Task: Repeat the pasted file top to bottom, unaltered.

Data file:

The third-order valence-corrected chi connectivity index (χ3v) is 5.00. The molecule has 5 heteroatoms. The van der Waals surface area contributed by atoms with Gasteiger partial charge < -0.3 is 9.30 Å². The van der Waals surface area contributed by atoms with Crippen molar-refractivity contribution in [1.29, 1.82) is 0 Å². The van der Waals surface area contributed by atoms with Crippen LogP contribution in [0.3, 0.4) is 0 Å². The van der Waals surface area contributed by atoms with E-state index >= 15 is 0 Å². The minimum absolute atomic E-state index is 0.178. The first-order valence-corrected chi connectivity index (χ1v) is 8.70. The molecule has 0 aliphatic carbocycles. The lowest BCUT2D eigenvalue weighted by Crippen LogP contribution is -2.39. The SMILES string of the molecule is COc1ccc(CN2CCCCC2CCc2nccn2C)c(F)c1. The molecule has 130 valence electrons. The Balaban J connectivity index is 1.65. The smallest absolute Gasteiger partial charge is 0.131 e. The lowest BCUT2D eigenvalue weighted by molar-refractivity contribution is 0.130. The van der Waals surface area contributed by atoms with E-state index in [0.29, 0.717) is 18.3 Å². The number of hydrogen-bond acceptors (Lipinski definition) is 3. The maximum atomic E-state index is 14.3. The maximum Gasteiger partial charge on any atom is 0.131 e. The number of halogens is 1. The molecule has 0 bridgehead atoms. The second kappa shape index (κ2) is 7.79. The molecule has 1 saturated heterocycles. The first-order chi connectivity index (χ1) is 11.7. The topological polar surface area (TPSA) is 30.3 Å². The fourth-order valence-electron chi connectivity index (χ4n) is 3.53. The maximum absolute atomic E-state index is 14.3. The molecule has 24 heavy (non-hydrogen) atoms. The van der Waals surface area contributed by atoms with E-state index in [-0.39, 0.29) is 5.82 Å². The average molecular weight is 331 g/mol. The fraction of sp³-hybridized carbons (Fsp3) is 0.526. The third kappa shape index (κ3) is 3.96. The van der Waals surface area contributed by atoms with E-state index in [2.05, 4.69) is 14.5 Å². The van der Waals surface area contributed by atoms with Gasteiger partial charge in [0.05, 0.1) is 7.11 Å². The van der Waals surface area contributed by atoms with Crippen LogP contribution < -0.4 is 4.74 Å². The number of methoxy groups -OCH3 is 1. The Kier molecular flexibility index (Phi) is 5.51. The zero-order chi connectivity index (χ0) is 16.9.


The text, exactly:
The third-order valence-corrected chi connectivity index (χ3v) is 5.00. The molecule has 5 heteroatoms. The van der Waals surface area contributed by atoms with Gasteiger partial charge < -0.3 is 9.30 Å². The van der Waals surface area contributed by atoms with Crippen molar-refractivity contribution in [1.29, 1.82) is 0 Å². The van der Waals surface area contributed by atoms with Crippen LogP contribution in [0.3, 0.4) is 0 Å². The van der Waals surface area contributed by atoms with E-state index >= 15 is 0 Å². The minimum absolute atomic E-state index is 0.178. The first-order valence-corrected chi connectivity index (χ1v) is 8.70. The molecule has 0 aliphatic carbocycles. The lowest BCUT2D eigenvalue weighted by Crippen LogP contribution is -2.39. The SMILES string of the molecule is COc1ccc(CN2CCCCC2CCc2nccn2C)c(F)c1. The molecule has 130 valence electrons. The Balaban J connectivity index is 1.65. The smallest absolute Gasteiger partial charge is 0.131 e. The lowest BCUT2D eigenvalue weighted by molar-refractivity contribution is 0.130. The van der Waals surface area contributed by atoms with E-state index in [0.29, 0.717) is 18.3 Å². The number of hydrogen-bond acceptors (Lipinski definition) is 3. The maximum atomic E-state index is 14.3. The maximum Gasteiger partial charge on any atom is 0.131 e. The number of halogens is 1. The molecule has 0 bridgehead atoms. The second kappa shape index (κ2) is 7.79. The molecule has 1 saturated heterocycles. The first-order chi connectivity index (χ1) is 11.7. The topological polar surface area (TPSA) is 30.3 Å². The fourth-order valence-electron chi connectivity index (χ4n) is 3.53. The maximum absolute atomic E-state index is 14.3. The molecule has 24 heavy (non-hydrogen) atoms. The van der Waals surface area contributed by atoms with E-state index in [-0.39, 0.29) is 5.82 Å². The average molecular weight is 331 g/mol. The fraction of sp³-hybridized carbons (Fsp3) is 0.526. The third kappa shape index (κ3) is 3.96. The van der Waals surface area contributed by atoms with E-state index in [2.05, 4.69) is 14.5 Å². The van der Waals surface area contributed by atoms with Gasteiger partial charge in [0.05, 0.1) is 7.11 Å². The van der Waals surface area contributed by atoms with Crippen LogP contribution < -0.4 is 4.74 Å². The number of methoxy groups -OCH3 is 1. The Kier molecular flexibility index (Phi) is 5.51. The zero-order chi connectivity index (χ0) is 16.9.